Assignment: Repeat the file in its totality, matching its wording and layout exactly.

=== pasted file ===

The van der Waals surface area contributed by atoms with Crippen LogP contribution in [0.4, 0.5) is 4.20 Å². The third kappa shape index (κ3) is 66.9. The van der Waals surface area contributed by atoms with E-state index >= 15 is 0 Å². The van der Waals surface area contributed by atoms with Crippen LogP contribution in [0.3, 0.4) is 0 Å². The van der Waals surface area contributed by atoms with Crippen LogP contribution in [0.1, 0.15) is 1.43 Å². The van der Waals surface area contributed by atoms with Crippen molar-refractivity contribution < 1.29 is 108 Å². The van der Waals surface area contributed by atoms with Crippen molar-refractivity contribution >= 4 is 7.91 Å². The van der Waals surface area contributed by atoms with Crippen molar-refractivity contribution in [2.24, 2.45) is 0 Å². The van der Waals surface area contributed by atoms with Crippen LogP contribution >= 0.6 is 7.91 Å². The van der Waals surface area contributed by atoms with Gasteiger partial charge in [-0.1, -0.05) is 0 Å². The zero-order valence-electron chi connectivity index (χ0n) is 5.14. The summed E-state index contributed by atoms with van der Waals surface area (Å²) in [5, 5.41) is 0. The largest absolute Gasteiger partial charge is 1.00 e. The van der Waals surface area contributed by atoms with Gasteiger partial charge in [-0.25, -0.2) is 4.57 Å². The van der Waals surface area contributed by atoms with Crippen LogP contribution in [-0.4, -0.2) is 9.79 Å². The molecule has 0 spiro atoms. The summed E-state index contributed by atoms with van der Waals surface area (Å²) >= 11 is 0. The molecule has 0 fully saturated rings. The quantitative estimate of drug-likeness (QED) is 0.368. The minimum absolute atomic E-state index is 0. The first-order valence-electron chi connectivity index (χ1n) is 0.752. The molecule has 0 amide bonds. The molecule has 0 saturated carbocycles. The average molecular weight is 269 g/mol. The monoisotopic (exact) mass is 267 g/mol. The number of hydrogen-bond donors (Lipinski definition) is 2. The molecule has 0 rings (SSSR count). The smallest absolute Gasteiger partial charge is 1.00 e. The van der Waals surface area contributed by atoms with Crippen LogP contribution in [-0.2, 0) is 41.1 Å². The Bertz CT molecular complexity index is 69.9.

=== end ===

The van der Waals surface area contributed by atoms with Crippen LogP contribution in [0.4, 0.5) is 4.20 Å². The third kappa shape index (κ3) is 66.9. The van der Waals surface area contributed by atoms with E-state index >= 15 is 0 Å². The van der Waals surface area contributed by atoms with Crippen LogP contribution in [0.3, 0.4) is 0 Å². The van der Waals surface area contributed by atoms with Crippen LogP contribution in [0.1, 0.15) is 1.43 Å². The van der Waals surface area contributed by atoms with Crippen molar-refractivity contribution < 1.29 is 108 Å². The van der Waals surface area contributed by atoms with Crippen molar-refractivity contribution >= 4 is 7.91 Å². The van der Waals surface area contributed by atoms with Crippen molar-refractivity contribution in [2.24, 2.45) is 0 Å². The van der Waals surface area contributed by atoms with Crippen LogP contribution >= 0.6 is 7.91 Å². The van der Waals surface area contributed by atoms with Gasteiger partial charge in [-0.1, -0.05) is 0 Å². The zero-order valence-electron chi connectivity index (χ0n) is 5.14. The summed E-state index contributed by atoms with van der Waals surface area (Å²) in [5, 5.41) is 0. The largest absolute Gasteiger partial charge is 1.00 e. The van der Waals surface area contributed by atoms with Gasteiger partial charge in [-0.25, -0.2) is 4.57 Å². The van der Waals surface area contributed by atoms with Crippen LogP contribution in [-0.4, -0.2) is 9.79 Å². The molecule has 0 spiro atoms. The summed E-state index contributed by atoms with van der Waals surface area (Å²) >= 11 is 0. The molecule has 0 fully saturated rings. The quantitative estimate of drug-likeness (QED) is 0.368. The minimum absolute atomic E-state index is 0. The first-order valence-electron chi connectivity index (χ1n) is 0.752. The molecule has 0 amide bonds. The molecule has 0 saturated carbocycles. The average molecular weight is 269 g/mol. The monoisotopic (exact) mass is 267 g/mol. The number of hydrogen-bond donors (Lipinski definition) is 2. The molecule has 0 rings (SSSR count). The smallest absolute Gasteiger partial charge is 1.00 e. The van der Waals surface area contributed by atoms with Crippen LogP contribution in [-0.2, 0) is 41.1 Å². The Bertz CT molecular complexity index is 69.9.